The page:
Scitech | Every robot for itself

“You got time, you got time,” a student nervously repeated as he watched his teammate work a joystick that maneuvered a small robot around a course set up in the McConnell lobby. The robot, built by a group of mechanical engineering students from Professor Peter Radziszewski’s Conceptual Design Class, had drawn a crowd. About 30 students, two of them filming the event with digital video cameras, packed three deep around the course, jostling to catch a glimpse of the action.

In the department of Mechanical Engineering, Radziszewski’s robot design competition, held on a recent Friday afternoon, is a serious affair, and not just because his students are being graded. The rules of the contest are taken from a similar event run each year by the American Society of Mechanical Engineering (ASME). And the McGill team that finishes at the top of Radziszewski’s class has a chance to compete at the ASME regional competition in the spring.

“This year’s competition is called ‘Mars Rocks,’” said Radziszewski.

Teams build a remotely controlled vehicle that is able to traverse obstacles (pieces of wood placed on the floor), collect rocks (crumpled pieces of tinfoil), deposit the rocks in a target (a bulls-eye marked on the floor with tape), and then park. All within four minutes, he explained.

At the event, an overhead projected the scores onto a wall. They were calculated from a simple algorithm (S = å(R*t) +1000P – W – A – 1000T – 5s) provided by ASME; some teams had faired better than others. Only a few of the groups had managed to place multiple rocks in the target and one unfortunate group had a score of negative 6844. Even so, this year the competition to qualify for regionals was greater than ever. One team arrived in the morning to discover that their robot’s “servo” had mysteriously seized during the night. They frantically ordered a part from robotshop.ca; it was delivered by courier and arrived just in time. Another team brought in a ringer: a brother, who makes seismographs for a living, and is apparently a “soldering expert,” drove in from Ottawa to help.

“Good fucking job, eh,” a student from Radziszewski’s class remarked as a teaching assistant hovering over the course with a stopwatch signaled time.

“Yo,” his teammate replied, “that was fast.”

Their group – “Team 2” – had placed five rocks in the target area, three more than the next closest group, putting them several thousand points ahead of the competition.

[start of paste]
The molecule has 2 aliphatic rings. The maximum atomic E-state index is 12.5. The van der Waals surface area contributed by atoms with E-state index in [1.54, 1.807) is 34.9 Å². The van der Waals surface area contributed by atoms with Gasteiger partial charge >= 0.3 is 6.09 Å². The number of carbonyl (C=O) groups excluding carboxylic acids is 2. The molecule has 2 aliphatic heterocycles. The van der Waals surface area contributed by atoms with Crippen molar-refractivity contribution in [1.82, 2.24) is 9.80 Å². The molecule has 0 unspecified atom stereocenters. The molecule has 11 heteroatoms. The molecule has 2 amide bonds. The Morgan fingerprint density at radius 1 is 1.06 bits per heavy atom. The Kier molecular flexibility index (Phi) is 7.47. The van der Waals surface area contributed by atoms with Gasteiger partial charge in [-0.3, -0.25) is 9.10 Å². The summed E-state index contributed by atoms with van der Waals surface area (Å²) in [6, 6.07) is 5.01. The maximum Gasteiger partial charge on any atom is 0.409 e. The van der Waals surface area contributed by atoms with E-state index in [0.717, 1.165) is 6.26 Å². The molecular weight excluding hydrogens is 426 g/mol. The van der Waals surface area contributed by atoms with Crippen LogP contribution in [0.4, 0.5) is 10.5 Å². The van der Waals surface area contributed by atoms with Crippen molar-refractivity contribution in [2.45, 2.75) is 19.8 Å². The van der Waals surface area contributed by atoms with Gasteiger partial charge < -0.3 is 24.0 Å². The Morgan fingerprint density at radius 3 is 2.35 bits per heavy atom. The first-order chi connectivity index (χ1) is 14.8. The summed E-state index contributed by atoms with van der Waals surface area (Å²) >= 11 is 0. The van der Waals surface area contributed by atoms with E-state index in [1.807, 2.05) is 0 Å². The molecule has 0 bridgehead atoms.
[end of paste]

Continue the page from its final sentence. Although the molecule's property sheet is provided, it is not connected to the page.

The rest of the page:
Third year student Chris Wong’s group – “Team 17” – had yet to compete. To save on weight, they had gambled on their robot’s design: instead of joining the wheels together with metal tank treads, like the majority of the other teams, they had simply used a thick elastic band. “Treads are more reliable,” Wong admitted. But the elastics ensured that their robot weighed less than Team 2’s, meaning that they could win the contest simply by placing the same number of rocks on target.

The crowd, which had dispersed throughout the McConnell lobby while Radziszewski calculated Team 2’s score, surged toward the line of yellow caution tape surrounding the course as Wong readied his group’s robot.

With a squeal of rubber on ceramic, and the whirr of an electric engine, the robot was off, Wong methodically working the joystick while his teammates fed him instructions.

As the robot slowly moved around the course gathering rocks, it quickly became clear that Team 17 had built a contender. With time to spare, they were on track to match Team 2’s count and maybe even get the “parking bonus” – a 1,000 point reward for parking the robot in the same spot it started. Crucially, the elastic band gamble appeared to be working; not only were the bands holding up, but they were gripping the wooden obstacles better than the other teams’ tank treads, powering the vehicle over the strewn wood to grab rocks that most teams couldn’t reach.

With 20 seconds left Team 17’s robot had five rocks placed and Wong appeared to be steering the vehicle towards a sixth. “Leave it,” his teammate shouted, “get the bonus!”

The crowd, now counting down with the clock – “ten, nine, eight” – leaned in over the caution tape – “seven, six, five” – as the robot slowly crawled toward its parking space – “four, three, two” – and with a flick of Wong’s thumb, performed a perfect parallel park just as the count reached “one.”

A roar erupted from the crowd. Team 17 exchanged high fives. And Radziszewski, with a grin on his face, quickly added Team 17’s score to those already projected on the wall. This year’s contest had a new leader.


Comments posted on The McGill Daily's website must abide by our comments policy.
A change in our comments policy was enacted on January 23, 2017, closing the comments section of non-editorial posts. Find out more about this change here.